Friday, May 29, 2009

The Race is on to Build a Medical Mart in Nashville

Posted By on Fri, May 29, 2009 at 5:59 AM

click to enlarge Nashville's advantage: Less corruption, land and labor costs
  • Nashville's advantage: Less corruption, land and labor costs
According to Tradeshow Week, a Dallas company is well on its way to creating the nation's premier medical mart, or what's essentially a mall for medical products and services. Market Center Management is currently eyeing three downtown Nashville buildings in hopes of having the 1.5 million square foot facility operative within a year.

Any new business that size would be a huge bonanza for our fair city. The problem is that both Cleveland and New York are already years into planning their own facilities. And as Market Center CEO Bill Winsor says, "There is only room for one of these medical marts, and it's going to be ours." Which presents a small situation for Nashville's bid.

First is that Nashville, despite its booming medical industry, is arguably the lesser market for customers. New York is, well, New York, and Cleveland hosts the Cleveland Clinic, generally considered among the nation's top three hospitals (after the Mayo Clinic and Johns Hopkins).

Moreover, Cleveland is throwing a billion dollars in welfare to a private company to create its mart. Nashville's would be self-financed by Market Center. Or so it claims. If this turns out to be true, Cleveland would have the monster advantage of government subsidies, meaning it could dramatically undercut Nashville's leases...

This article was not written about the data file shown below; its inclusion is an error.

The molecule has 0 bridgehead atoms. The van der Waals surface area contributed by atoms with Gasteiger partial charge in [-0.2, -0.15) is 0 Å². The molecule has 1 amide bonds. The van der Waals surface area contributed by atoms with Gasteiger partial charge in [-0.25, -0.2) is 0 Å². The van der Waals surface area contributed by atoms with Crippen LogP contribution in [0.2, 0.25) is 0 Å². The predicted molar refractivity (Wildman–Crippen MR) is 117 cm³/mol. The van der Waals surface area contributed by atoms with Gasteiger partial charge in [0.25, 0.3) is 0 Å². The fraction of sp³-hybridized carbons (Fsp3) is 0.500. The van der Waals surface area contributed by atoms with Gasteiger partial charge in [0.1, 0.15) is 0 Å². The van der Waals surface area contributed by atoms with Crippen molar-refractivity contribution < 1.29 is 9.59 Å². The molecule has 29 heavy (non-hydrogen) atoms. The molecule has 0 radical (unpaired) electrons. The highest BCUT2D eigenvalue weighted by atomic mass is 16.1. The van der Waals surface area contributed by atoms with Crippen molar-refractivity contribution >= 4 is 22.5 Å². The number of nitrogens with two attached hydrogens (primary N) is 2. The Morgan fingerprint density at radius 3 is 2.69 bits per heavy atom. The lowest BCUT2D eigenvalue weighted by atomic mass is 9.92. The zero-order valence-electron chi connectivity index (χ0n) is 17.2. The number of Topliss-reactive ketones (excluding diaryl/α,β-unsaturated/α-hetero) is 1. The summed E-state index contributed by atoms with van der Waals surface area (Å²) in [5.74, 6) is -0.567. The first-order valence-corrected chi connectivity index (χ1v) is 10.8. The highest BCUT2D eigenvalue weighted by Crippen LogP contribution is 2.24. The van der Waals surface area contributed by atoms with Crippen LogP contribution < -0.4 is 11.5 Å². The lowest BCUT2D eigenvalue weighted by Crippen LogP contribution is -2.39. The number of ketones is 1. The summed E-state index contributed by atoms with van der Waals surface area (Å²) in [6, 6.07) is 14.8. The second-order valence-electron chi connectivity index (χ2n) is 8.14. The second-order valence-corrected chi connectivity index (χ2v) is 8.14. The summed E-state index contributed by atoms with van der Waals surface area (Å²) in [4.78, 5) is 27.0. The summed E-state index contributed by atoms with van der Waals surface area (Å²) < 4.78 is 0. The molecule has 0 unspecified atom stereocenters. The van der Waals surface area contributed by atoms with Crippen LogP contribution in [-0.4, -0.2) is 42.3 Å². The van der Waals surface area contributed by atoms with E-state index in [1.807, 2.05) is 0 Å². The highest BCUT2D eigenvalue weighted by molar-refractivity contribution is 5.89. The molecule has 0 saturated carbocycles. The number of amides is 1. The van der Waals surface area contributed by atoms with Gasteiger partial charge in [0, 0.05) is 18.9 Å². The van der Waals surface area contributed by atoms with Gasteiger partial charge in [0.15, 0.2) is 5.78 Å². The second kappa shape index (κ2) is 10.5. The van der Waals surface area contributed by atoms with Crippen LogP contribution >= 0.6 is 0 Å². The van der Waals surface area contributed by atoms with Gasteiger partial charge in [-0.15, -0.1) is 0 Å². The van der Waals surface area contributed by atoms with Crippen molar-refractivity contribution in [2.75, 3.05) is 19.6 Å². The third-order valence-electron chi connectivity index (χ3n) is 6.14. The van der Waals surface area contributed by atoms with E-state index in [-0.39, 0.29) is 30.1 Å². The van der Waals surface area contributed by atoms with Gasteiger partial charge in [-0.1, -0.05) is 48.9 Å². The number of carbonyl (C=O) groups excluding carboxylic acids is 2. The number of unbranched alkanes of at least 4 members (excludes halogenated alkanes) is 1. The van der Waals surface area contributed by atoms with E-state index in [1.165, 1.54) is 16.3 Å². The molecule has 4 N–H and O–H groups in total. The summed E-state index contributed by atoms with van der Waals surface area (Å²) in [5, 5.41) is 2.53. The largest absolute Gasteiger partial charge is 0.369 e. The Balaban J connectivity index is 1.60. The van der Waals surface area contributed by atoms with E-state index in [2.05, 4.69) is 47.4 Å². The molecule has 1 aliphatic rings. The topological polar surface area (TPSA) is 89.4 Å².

There's also the issue of whether a medical mart would actually hurt convention business. Winsor believes Nashville's proposed Music City convention center would work in tandem to bring buyers here. But according to Heywood Sanders, the nation's preeminent scholar on the convention industry, a mart would likely hinder conventions. His reasoning:

Trade associations make a big chunk of their annual budgets by hosting conventions. Much of that money comes from selling booths to suppliers who want to reach their members. So if, say, gynecologists were to hold a meeting in Nashville, their trade association would lose a boatload of money in lost booth sales, since members could merely walk across the street to the medical mart. As the Good Lord says, never underestimate the power of self-preservation.
The wild card in all this is Nashville's business friendly environment. We're way too broke to offer the welfare Cleveland is throwing around. But it's far easier and cheaper to get something done here.

New York is planning a 60-story mart, but it must deal with the labor, land, and construction hassles that make anything in New York a Biblical quest.

And Cleveland, arguably the most incompetent city in the country (with apologies to Detroit), has taken four years just to reach a decision. A recent FBI corruption raid on county government was so massive it had to call in extra agents from Pittsburgh. And since public theft is so widespread there, any large construction project will naturally go through the traditional cycle of rigged bids, kickbacks, cost overruns, grand jury indictments, and the inevitable FBI raids. Meaning Cleveland's mart may not be online until 2024.

All of which may leave Nashville sitting pretty by default. Either way, gentlemen, start your engines.

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